FREEPORT, Maine — L.L. Bean has done some soul-searching. The century-old brand known for Yankee durability is putting a renewed focus on the fun of being outside as it tries to invigorate sales in a fast-changing marketplace.
‘‘Be an Outsider,’’ the chain is urging, in a quirky new ad campaign starting this month that embraces its hunting and fishing traditions but emphasizes the outdoors as an accessible place to enjoy with friends and family. It’s a contrast to how some competitors position themselves, with the outdoors a landscape to be conquered.
‘‘Just step outside your front door and you’ve arrived,’’ said CEO Steve Smith, quoting the company’s ‘‘manifesto.’’
The campaign features a family having fun at a cabin, a young canoeist howling and — gasp — some 20-somethings shedding their clothes before jumping off a dock into a lake. The ‘‘manifesto’’ is being printed this month in The New York Times with invisible ink that can viewed only in sunlight.
Many venerable brands like Macy’s, Sears, J.C. Penney, Gap, and even some L.L. Bean competitors like Eddie Bauer and Lands’ End have struggled to find their footing as retail sales move online.
L.L. Bean is not immune to the retail woes. Facing flat sales of about $1.6 billion for two consecutive years, the retailer announced this year that it’s changing its pension plan, pruning its 5,000-member workforce with early retirements, and scaling back the number of store openings. It’s even taking a hard look at its generous, return-anything-at-any-time policy.
The company learned during its ‘‘brand project’’ that customers love L.L. Bean’s products and customer service but sometimes lack an emotional connection to the brand. That made the company realize it needed to circle back to its roots, building off the core outdoor business, Smith said.
The retailer came away with a determination to return to its roots, focus on the outdoors, and prune its product lineup, Smith said. The outdoors theme will also be reflected in the company’s charitable giving and strategic partnerships, he said.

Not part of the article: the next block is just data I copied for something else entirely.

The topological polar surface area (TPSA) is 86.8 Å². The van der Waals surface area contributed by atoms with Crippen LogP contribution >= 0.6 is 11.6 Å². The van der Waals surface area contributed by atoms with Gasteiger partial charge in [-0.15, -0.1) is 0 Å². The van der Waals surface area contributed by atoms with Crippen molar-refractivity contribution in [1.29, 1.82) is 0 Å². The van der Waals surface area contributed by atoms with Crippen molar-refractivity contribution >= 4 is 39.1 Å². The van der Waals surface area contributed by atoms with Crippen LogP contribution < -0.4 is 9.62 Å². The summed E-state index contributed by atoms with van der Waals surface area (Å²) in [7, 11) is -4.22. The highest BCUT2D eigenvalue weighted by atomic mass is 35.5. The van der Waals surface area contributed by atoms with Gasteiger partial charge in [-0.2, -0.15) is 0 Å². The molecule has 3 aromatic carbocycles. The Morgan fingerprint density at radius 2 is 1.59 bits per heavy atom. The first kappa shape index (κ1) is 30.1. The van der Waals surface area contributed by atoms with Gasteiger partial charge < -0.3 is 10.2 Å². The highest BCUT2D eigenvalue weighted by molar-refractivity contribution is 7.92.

‘‘We’re doubling down. We need to be clear about who we are and what our identity is, and then communicate in a very compelling way to customers, knowing that others are collapsing around us,’’ Smith said.
The authenticity that comes from L.L. Bean’s more than 100 years of retailing is a good thing, brand experts say, especially when both baby boomers and younger shoppers are feeling nostalgic.
The trend was seen in the last Super Bowl with ads featuring actors like Don Rickles, music from Kool & the Gang, and sock puppets. L.L. Bean’s made-in-Maine boots have been riding the trend with record sales.
But companies with long traditions can be reluctant to change, and retailers like Bean are getting nibbled at both from smaller niche brands and from larger competitors, said Tim Calkins, a professor of marketing at Northwestern University’s Kellogg School of Management.
‘‘The hardest thing about a brand is that when you’re doing well, it becomes hard to change,’’ he said.
The company’s decision to shift its approach is important, experts say, because retailers trying to appeal to broad audiences have struggled more than those with a tighter emphasis.
‘‘If a brand tries to stand for everything, then it stands for nothing,’’ said Allen Adamson, founder of Brand Simple Consulting. ‘‘Strong focus is key.’’
L.L. Bean says it feels good about the way it’s positioning itself as a brand focused less on individual pursuits and more on family and friends enjoying the outdoors, whether it’s a remote lake or local park.
The company’s founder, Leon Leonwood Bean, often talked about the physical and spiritual rewards of being outside, and executives say it’s more important than ever that people seek the outdoors as an antidote to modern stresses.
It’s a migration almost back to where we’ve been — being truer to the original L.L. Bean brand and the outdoor heritage of our brand, and making sure we meet the needs of that group,’’ said Shawn Gorman, the company’s chairman and L.L.’s great-grandson.